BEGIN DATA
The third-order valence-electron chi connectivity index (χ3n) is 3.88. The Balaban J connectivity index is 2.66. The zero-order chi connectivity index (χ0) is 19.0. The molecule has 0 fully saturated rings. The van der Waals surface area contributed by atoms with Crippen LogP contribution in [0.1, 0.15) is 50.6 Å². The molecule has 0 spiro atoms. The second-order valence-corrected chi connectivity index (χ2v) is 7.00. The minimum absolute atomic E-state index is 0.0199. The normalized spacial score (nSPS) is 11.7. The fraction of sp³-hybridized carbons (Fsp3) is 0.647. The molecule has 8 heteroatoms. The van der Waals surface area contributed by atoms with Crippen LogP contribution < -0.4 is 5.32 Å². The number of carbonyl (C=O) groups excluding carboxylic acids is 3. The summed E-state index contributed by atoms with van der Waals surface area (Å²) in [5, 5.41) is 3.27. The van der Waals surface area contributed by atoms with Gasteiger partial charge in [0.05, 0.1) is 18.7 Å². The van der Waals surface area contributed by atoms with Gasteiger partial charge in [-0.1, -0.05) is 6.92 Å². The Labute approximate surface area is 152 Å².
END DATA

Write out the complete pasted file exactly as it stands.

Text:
The third-order valence-electron chi connectivity index (χ3n) is 3.88. The Balaban J connectivity index is 2.66. The zero-order chi connectivity index (χ0) is 19.0. The molecule has 0 fully saturated rings. The van der Waals surface area contributed by atoms with Crippen LogP contribution in [0.1, 0.15) is 50.6 Å². The molecule has 0 spiro atoms. The second-order valence-corrected chi connectivity index (χ2v) is 7.00. The minimum absolute atomic E-state index is 0.0199. The normalized spacial score (nSPS) is 11.7. The fraction of sp³-hybridized carbons (Fsp3) is 0.647. The molecule has 8 heteroatoms. The van der Waals surface area contributed by atoms with Crippen LogP contribution < -0.4 is 5.32 Å². The number of carbonyl (C=O) groups excluding carboxylic acids is 3. The summed E-state index contributed by atoms with van der Waals surface area (Å²) in [5, 5.41) is 3.27. The van der Waals surface area contributed by atoms with Gasteiger partial charge in [0.05, 0.1) is 18.7 Å². The van der Waals surface area contributed by atoms with Gasteiger partial charge in [-0.1, -0.05) is 6.92 Å². The Labute approximate surface area is 152 Å².